Do you ever have the feeling there are some incredible typefaces that you don’t know about or just can’t find? Do you have some of your own you want to share? Or are you looking for a better place to express your innermost
disgust feelings for Comic Sans? Then Typedia may be just what you’ve been waiting for.
But wait, there’s more! Typedia is more—well, let’s say ‘different’—than a basic wiki. As the founder, Jason Santa Maria, describes the Typedia site:
Because typefaces aren’t just pretty letters alone, but pieces of art that have distinct criteria, a more specialized tool is needed. The site is a wiki with structure, a “swiki” if you will. We’re dealing with similar subjects and shared parameters, so we can organize the form of that content, as opposed to a freeform essay-style site like Wikipedia.
Whoa! Hold on there. Yes, Typedia has added to the basic wiki framework. Any wiki has structure to it, though, even beyond the obvious parts of ‘pages with titles’ and ‘links among pages’. And his example of a "freeform essay-style site", Wikipedia, is riddled with structure.
Looking at Wikipedia, it’s hard to find places on a page that don’t have structure. Consider the Typography page. Beyond the whole left and top navigation elements, the "freeform" part includes, just to name a few:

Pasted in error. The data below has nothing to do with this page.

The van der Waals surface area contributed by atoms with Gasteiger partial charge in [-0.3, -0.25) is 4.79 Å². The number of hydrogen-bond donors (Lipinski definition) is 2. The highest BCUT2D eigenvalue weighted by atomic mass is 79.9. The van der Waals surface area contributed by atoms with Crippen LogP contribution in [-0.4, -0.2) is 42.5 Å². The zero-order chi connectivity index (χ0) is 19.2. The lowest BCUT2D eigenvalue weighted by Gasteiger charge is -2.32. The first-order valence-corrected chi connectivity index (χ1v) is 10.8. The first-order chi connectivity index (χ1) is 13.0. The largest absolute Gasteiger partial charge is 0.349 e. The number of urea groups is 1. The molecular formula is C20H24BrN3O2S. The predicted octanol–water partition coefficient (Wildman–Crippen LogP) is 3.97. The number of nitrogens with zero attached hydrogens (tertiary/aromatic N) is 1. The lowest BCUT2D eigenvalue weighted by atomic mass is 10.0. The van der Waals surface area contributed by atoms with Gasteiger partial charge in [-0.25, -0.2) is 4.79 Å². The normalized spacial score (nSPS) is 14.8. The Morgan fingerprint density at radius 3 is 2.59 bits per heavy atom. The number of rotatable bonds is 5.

- a table of contents and text organized into sections
- a module about the article needing citations
- a right-pane module of various non-letter characters
- a common structure around embedded images
- a categorized module about typography terminology
Wikipedia is not a good example of a "freeform" wiki. But Typedia has added something that doesn’t exist in a basic wiki. It’s not quite that it’s added "structure". Rather, it has imposed certain structures around the "similar subject and shared parameters" that its niche domain allows. For example, each typeface can have one or more designers and foundries, and is placed within a hierarchical classification. Wikipedia imposes structures of its own, but with a much broader domain to cover, it is limited in what it can do.
Another aspect of these imposed structures is that they’re ones that the typical wiki contributor cannot change; the contributor may be able to change the value of something, but not the fact that it’s there or some aspects of its structure. For example, each typeface is allowed sample images and has a defined set of “credits” metadata fields, such as “Designer(s)” and “Foundry(ies)”. I can change the values for one of these fields, but I can’t remove any fields or change “Designer(s)” to “Maker Person(s)”. This is different than structure that a contributor may add to a wiki, or even that the site authority may create but that others are able to change.
Typedia is imposing constraints that limit in some ways what contributors can do, but at the same time aim to improve the overall experience of the site. Constraints like these can be very beneficial. The key is to find the right fit and balance for your particular domain and users, which of course is typically a moving target as your audience/user base and patterns of usage change over time.
There are many examples of this all over the web. It will be interesting to watch how Typedia fares with the constraints they’ve chosen for now.